46 dead after M6.4 quake in Albania which experts say 'likely' struck on a blind fault

46 dead after M6.4 quake in Albania which experts say 'likely' struck on a blind fault

At least 46 people were killed and more than 650 others injured after a very strong M6.4 earthquake hit Albania, the strongest in 40 years, on November 26, 2019. Hours after, 300 aftershocks had been registered and a day after, another tremor was registered by USGS as M5.3 on November 27 at around 14:45 UTC. Experts stated in a detailed analysis that the quake most probably struck on a blind thrust fault.

The latest quake struck 19 km (12 miles) southwest of Mamurras, near the coastal city of Durres, badly hit by the first devastation.

Among the 46 fatalities were three children and nine women. A day of national mourning has been proclaimed on November 27 in memory of the victims.

At least 13 bodies were retrieved from the rubble in some portions of Durazzo, while a victim was found in Kurbin. Officials said roughly 20 people were still missing.

The main shock, followed by over 300 aftershocks felt throughout the Balkans, had an epicenter between Shijak and Durres, not far from the coast. The tremors were also felt in the capital city of Tirana, causing people to panic.

"I felt inside an apocalyptic film," said resident Antonio Imperiale, an Italian who settled in Albania.

In the village of Thumana, at least five fatalities were reported, as well as damages in buildings and establishments.

Albanian Republic president Ilir Meta expressed his gratitude towards rescuers who helped with the retrieval operations. Over 200 support workers have been deployed from France, Italy, Romania, Turkey, Serbia, and the United States.

"The quake likely struck on a ‘blind thrust fault’ that does not reach the Earth’s surface but had nevertheless been previously identified by geologists," according to the analysis of scientists Ross S. Stein, Ph.D., founder of Temblor seismic app, and co-founder Volkan Sevilgen, M.Sc.

Albania-quake-fault-by-Temblor

Image credit: temblor.net

On July 26, 1963, an M6.4 quake slammed Northern Macedonia's capital Skopje, about 165 km (100 miles) east of Albania. The devastating event ruined 80% of the city, killed more than 1 070 residents, injured around 3 000 to 4 000, and left 200 000 people without homes.

The November 26 Albania quake was five times larger than the Skopje event. However, it did not cause much damage, "perhaps because it struck more than 35 km (22 miles) from the 375 000 people living in the Albanian capital of Tirana."

Six hours prior to the M6.4 quake, four M3 shocks were detected in the epicentral region, with the largest being M4.4, shaking an hour before the main event.

"While uncommon, this kind of activity does not make earthquake prediction any easier, because the foreshocks do not show any features that would distinguish them from typical shocks," the experts said.

What was more surprising, according to them, was there was a burst of seismicity 230 km (140 miles) northwest of the main quake, roughly more than six hours later, close to the Moster city in Bosnia and Herzegovina. It was capped by an M5.4 shock.

Albania-quake-aftershock-by-Temblor

Image credit: temblor.net

"This might be a coincidence, but if these two distant events are indeed related, it would have to be by the stresses carried by the seismic waves of the M 6.4, which dissipate within several minutes."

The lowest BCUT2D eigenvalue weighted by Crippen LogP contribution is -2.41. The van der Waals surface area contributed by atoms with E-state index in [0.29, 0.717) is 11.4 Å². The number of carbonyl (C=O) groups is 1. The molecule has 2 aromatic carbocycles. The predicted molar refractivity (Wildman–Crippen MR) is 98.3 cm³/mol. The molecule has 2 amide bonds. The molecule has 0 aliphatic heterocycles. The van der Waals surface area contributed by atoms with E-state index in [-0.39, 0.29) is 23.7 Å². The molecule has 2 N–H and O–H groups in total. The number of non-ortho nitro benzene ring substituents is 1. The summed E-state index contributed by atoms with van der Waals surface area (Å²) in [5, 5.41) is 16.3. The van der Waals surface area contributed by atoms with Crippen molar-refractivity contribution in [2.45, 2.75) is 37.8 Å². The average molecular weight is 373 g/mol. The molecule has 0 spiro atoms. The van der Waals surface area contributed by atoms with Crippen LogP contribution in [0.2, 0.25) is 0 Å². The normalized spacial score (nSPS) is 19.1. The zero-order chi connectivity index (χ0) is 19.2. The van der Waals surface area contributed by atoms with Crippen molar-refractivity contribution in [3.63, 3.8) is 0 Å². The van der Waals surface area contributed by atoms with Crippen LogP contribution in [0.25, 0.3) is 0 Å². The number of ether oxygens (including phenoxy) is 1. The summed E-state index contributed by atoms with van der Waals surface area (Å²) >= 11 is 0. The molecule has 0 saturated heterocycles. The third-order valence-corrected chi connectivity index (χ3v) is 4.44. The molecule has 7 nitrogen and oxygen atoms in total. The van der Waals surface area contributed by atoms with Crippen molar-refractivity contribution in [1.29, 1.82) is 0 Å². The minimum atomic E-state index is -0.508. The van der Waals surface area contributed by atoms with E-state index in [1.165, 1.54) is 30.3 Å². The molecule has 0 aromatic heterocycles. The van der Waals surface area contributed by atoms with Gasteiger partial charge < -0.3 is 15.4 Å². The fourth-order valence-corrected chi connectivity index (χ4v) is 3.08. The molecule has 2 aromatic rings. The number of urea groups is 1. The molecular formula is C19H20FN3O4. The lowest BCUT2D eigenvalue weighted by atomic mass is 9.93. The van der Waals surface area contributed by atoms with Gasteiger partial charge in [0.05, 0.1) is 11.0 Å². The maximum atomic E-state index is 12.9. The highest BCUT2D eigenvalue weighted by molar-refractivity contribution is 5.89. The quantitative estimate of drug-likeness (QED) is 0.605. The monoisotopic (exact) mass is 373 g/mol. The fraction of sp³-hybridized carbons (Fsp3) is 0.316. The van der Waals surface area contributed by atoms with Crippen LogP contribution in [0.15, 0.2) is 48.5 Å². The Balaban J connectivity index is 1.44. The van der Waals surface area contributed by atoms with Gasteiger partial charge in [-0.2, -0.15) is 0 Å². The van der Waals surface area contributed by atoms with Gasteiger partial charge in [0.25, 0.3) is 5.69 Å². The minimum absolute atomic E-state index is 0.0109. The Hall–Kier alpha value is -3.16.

The high earthquake risk of coastal Albania originated from tectonic compression of the curst that reaches from south Croatia to Greece. This compression is evident in the contraction of the surface of the Earth measured by GPS, as well as by the long history of massive tremors in the region.

As a matter of fact, experts said the southern Balkans are more seismically active than Italy.

The contraction resulted in a series of thrust faults, only a few of which come to the surface. "Those that do not cut the Earth’s surface instead fold the overlying strata."

"Croatia’s coastal islands are one example of these folds, and one of these folds lies at the epicenter of the 26 Nov 2019 quake," Stein and Sevilgen stated.

The shaking from the M6.4 was almost strengthened in the "weak, unconsolidated basins and coastal estuaries surrounding the epicenter."

temblor-stamp-model-Albania-quake

Image credit: temblor.net

Temblor’s STAMP model "shows amplification factors of 4-5 over the shaking that was experienced at bedrock sites, such as at the epicenter itself."

Water-saturated coastal plains compounded the weak soil, which is vulnerable to liquefaction-- eventually turning it to quicksand that causes establishments to sink or tilt. Sandblows and eruptions of artesian water usually happen along with shaking in such areas, aggravating the damage.

Stein and Sevilgen said emergency responders, geologists, and seismologists will undoubtedly learn more about the earthquake in the following days.

"But what we can say now is that the hazard was not unforeseen."

Featured image credit: temblor.net

Comments

Apatcho Cheied(Simon Eskil de Lusua) 10 days ago

Sorry for that. Now I understand that this event is something. As I predicted is on with a bad echo from when I told that I don't trust these grounds, right places. I actually told to move out from there. Despite my conclusion as a more and less professional even the government and institution did not more than note this in best case. I am retired now but hope for double case to rescue some more IF they withstand to stay and live there. I have worked with hazards world around and find the same syndrom. Good to you all, anyhow. It is not always easy being me, you should know that.

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